Chapter

Fast-Fish and the Temple of the Philistines

Reeve Huston

in Land and Freedom

Published in print October 2000 | ISBN: 9780195136005
Published online October 2011 | e-ISBN: 9780199848782 | DOI: http://dx.doi.org/10.1093/acprof:oso/9780195136005.003.0009
Fast-Fish and the Temple of the Philistines

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This chapter begins with a passage from Herman Melville, published in 1851, which offers a painful insight into the politics and economy of his era. Regarding property in human beings, the law of fast-fish was inviolable. Nor was Melville referring only to slavery. Between 1847 and the publication of Moby Dick, anti-renters learned with dramatic finality the limits to popular power under the second-party system. Melville's passage contained not just a description, but also a portent of change: like the Temple of the Philistines, a structure with only two props cannot stand. It was not the law that was at risk, however, but the party system through which lawmakers were chosen and organized. It doubtless referred to the slavery controversy, but perhaps not to that alone. New York's anti-renters and landlords helped undermine the stability of the second-party system and assisted in laying the groundwork for a new political order.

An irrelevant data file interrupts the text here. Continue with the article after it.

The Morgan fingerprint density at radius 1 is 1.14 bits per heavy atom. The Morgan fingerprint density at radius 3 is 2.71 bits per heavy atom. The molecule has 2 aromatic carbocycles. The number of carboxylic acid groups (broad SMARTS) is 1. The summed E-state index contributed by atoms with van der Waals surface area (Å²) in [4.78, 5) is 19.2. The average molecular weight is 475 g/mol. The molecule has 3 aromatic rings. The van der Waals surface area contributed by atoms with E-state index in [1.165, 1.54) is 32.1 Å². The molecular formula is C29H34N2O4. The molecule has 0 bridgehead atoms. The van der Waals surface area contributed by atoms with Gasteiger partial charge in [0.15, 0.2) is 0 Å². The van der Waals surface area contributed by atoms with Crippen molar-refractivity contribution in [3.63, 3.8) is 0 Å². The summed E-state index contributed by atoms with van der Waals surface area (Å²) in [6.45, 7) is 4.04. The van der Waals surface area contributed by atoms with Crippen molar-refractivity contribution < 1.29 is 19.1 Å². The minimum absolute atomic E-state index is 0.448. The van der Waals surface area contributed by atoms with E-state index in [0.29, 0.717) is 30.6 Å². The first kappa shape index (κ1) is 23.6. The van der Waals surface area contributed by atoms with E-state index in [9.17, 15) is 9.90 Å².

Keywords: Herman Melville; politics; economy; fast-fish; slavery; Moby Dick; anti-renters; second-party system; Temple of Philistines; New York

Chapter.  9763 words. 

Subjects: History of the Americas

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